Mao II is about words and images, novelists and terrorists, and is haunted by the intermingled spirits of such diverse figures as Andy Warhol, the master of emptiness, and Mao Zedong, the icon of a world of revolution. The action unfolds around Bill Gray, a reclsuive writer who escapes the failed novel he has been writing for many years, to enter ...
Mao II is about words and images, novelists and terrorists, and is haunted by the intermingled spirits of such diverse figures as Andy Warhol, the master of emptiness, and Mao Zedong, the icon of a world of revolution. The action unfolds around Bill Gray, a reclsuive writer who escapes the failed novel he has been writing for many years, to enter the world of political violence, Semtex explosives and hostages. Stranded by Bill's dangerous passage are his brilliant, fixated assistant, Scott, and the strange young woman who is Scott's - and Bill's - lover. The novel's pages are filled with powerful explosions of dark imagery - the Hilllsborough football disaster, the funeral of Ayatollah Khomeini - and it begins and ends with two of the most extraordinary marriage ceremonies in contemporary writing. Mao II is no less than a book-length dispute between literature and political terror, a story that takes us from New York to London, to Athens, to the no-man's-land of Beirut - terror's modern republic.
"Years ago, I used to think it was possible for a novelist to alter the inner life of the culture," says Bill Gray, DeLillo's protagonist. "Now bomb-makers and gunmen have taken that territory. They make raids on human consciousness."
Of all contemporary American novelists, Don DeLillo has his finger on the Zeitgeist, a spooky ear for the electronic static that clings to and distracts our minds, an unerring antennae for the hidden structures of power behind the throne. His 1991 novel Mao II is one of his finest and eerily predictive of the dark world to come. It concerns itself with the cultish massmind, the terrorist as agent of consciousness, our image-saturated world, and our apocalyptic moment.
Crowds are ubiquitous in the novel: mass weddings at Yankee Stadium presided over by Rev. Sunmyung Moon, Tiananmen Square's democracy students, the Ayatollah Khomeini's funeral, soccer riots. Bill Gray is a novelist in seclusion (Salinger? Pynchon?) who is drawn into a world of political violence and perhaps becomes a sacrificial victim of the world he is obstructed from rendering in words. The beautiful drifters populate the novel: Scott, the novelist's assistant, an escaped Moonie, a photographer of writers.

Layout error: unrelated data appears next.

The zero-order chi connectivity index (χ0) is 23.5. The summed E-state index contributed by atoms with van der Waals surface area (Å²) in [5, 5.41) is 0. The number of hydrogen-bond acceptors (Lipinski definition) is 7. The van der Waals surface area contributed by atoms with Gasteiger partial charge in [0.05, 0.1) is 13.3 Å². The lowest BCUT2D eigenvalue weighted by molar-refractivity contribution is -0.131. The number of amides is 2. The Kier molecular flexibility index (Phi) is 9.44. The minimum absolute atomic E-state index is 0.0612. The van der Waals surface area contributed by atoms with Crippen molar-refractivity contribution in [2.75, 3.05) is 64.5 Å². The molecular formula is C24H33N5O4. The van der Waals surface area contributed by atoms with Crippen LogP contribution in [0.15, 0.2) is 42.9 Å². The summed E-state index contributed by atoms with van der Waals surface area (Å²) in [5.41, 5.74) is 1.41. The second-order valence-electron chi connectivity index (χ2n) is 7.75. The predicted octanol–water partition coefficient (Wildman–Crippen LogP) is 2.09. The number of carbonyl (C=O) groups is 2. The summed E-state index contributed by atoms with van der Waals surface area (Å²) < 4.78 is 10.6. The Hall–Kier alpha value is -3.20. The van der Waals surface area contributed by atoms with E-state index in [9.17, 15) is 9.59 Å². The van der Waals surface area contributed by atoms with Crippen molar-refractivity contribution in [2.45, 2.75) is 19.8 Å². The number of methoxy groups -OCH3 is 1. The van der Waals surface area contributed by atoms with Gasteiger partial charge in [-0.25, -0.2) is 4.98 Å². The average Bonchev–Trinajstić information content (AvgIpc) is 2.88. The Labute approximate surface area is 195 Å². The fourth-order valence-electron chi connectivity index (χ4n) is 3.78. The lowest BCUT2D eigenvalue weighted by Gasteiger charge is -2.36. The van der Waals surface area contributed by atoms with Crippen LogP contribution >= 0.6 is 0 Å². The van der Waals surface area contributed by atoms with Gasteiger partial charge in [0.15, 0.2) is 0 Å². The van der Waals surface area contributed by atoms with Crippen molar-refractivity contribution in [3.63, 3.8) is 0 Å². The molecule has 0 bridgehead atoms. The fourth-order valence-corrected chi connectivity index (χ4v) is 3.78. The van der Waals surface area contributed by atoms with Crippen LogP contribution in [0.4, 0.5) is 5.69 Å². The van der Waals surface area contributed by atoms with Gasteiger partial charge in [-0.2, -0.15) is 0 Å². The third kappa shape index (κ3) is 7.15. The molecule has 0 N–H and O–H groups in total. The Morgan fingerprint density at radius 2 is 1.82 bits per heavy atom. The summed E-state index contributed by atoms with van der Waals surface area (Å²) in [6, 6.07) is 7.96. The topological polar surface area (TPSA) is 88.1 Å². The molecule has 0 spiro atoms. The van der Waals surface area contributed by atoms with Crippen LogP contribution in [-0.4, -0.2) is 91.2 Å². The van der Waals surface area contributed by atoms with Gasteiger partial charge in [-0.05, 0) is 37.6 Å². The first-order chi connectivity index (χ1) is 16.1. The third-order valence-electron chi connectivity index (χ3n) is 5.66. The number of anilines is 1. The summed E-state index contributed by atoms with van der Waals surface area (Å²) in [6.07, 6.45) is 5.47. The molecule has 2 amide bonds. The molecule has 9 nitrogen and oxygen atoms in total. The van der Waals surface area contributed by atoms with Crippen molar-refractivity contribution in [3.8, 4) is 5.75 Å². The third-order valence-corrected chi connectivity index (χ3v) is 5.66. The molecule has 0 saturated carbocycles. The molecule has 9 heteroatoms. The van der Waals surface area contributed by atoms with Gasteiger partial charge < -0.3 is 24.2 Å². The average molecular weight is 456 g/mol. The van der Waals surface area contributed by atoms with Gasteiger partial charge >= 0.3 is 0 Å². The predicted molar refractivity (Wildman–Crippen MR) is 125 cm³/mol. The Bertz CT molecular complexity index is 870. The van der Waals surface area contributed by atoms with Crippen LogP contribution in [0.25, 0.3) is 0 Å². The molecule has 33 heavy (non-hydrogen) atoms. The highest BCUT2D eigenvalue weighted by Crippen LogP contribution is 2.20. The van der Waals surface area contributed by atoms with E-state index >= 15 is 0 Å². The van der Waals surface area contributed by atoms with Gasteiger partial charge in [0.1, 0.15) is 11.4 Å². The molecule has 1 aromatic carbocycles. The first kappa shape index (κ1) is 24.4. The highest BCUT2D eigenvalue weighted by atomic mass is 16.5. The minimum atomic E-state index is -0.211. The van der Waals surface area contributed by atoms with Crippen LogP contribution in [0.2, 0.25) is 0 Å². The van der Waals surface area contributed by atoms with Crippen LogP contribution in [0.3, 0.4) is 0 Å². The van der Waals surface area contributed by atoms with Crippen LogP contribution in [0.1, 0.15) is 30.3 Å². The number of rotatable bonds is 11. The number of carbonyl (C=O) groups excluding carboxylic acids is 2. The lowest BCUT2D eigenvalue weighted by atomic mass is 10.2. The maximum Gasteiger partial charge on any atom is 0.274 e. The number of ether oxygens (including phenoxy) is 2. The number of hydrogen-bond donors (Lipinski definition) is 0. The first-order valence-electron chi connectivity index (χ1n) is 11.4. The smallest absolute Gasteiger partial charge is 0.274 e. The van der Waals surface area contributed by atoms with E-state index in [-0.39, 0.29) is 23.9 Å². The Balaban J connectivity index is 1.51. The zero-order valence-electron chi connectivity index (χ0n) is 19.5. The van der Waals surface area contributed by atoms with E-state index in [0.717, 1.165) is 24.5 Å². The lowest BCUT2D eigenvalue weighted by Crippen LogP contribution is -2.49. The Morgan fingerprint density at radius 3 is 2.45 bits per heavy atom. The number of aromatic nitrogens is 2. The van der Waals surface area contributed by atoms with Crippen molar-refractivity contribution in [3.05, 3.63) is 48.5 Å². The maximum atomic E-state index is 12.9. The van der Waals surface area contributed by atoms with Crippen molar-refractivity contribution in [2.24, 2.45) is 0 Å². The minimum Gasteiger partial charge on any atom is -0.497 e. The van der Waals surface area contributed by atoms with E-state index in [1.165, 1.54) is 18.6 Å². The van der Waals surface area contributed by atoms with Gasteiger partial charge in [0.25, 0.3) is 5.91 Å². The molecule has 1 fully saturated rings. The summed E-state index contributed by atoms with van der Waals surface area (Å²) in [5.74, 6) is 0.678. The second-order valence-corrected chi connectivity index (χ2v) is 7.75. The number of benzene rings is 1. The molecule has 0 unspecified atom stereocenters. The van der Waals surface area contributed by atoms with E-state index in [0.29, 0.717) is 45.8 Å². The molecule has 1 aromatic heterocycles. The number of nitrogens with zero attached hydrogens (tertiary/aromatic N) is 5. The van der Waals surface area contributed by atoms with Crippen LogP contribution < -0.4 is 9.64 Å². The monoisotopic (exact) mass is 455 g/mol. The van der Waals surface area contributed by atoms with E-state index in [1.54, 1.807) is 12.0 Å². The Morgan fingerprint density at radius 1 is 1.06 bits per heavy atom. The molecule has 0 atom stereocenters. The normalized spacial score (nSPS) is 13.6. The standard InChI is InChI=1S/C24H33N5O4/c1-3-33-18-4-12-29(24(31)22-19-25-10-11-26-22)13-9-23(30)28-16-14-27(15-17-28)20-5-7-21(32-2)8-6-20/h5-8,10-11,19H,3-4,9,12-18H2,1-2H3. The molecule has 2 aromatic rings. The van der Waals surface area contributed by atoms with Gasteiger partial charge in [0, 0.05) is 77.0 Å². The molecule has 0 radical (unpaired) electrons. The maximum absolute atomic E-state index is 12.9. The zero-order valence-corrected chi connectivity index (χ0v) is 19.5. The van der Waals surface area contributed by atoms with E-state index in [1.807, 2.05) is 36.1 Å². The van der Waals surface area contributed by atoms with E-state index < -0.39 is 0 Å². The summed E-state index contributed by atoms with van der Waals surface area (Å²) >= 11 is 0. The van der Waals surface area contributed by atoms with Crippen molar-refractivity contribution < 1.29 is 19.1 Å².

The novel's title refers to an Andy Warhol print and its endless multiplication of images in which we find ourselves awash. Read DeLillo for the way we live now.
Publishers Weekly, 1992-05-11 This tale of a reclusive novelist drawn back into the world by acts of terrorism reconfirms DeLillo's status as a modern master and literary provocateur. (June) (c) Copyright PWxyz, LLC. All rights reserved
Publishers Weekly, 1991-04-12 Each of DeLillo's previous nine novels ( White Noise ; Libra ; etc.) has been a tour de force. This newest work is another remarkable achievement. It is almost as if DeLillo's words have value apart from the story they recount; sentences chill, scenes amaze, chapter endings reverberate, and the reader is transfixed. A reclusive novelist, Bill Gray, is drawn back into the world by acts of terrorism and by the visit of a woman who has come to photograph him for her ongoing and endless project to capture the images of the world's authors. Gradually, the novel, dense but accessible, concerns itself with the inevitable conflict between the power of the crowd and the power of the individual. Which is the motor of the world: The novelist, who may write alone in his room and yet affect masses? The terrorist, who is an individual working in concert with a larger movement which he may or may not control? The ``master'' who controls masses? (The lover of Gray's assistant has been a Moonie: the opening scene, a mass wedding, is a brilliant set piece). The beauty of DeLillo's prose enlivens such seemingly dry questions. Mao II reconfirms DeLillo's status as a modern master and literary provocateur. 75,000 first printing; BOMC selection; first serial to Esquire and Granta. (June)
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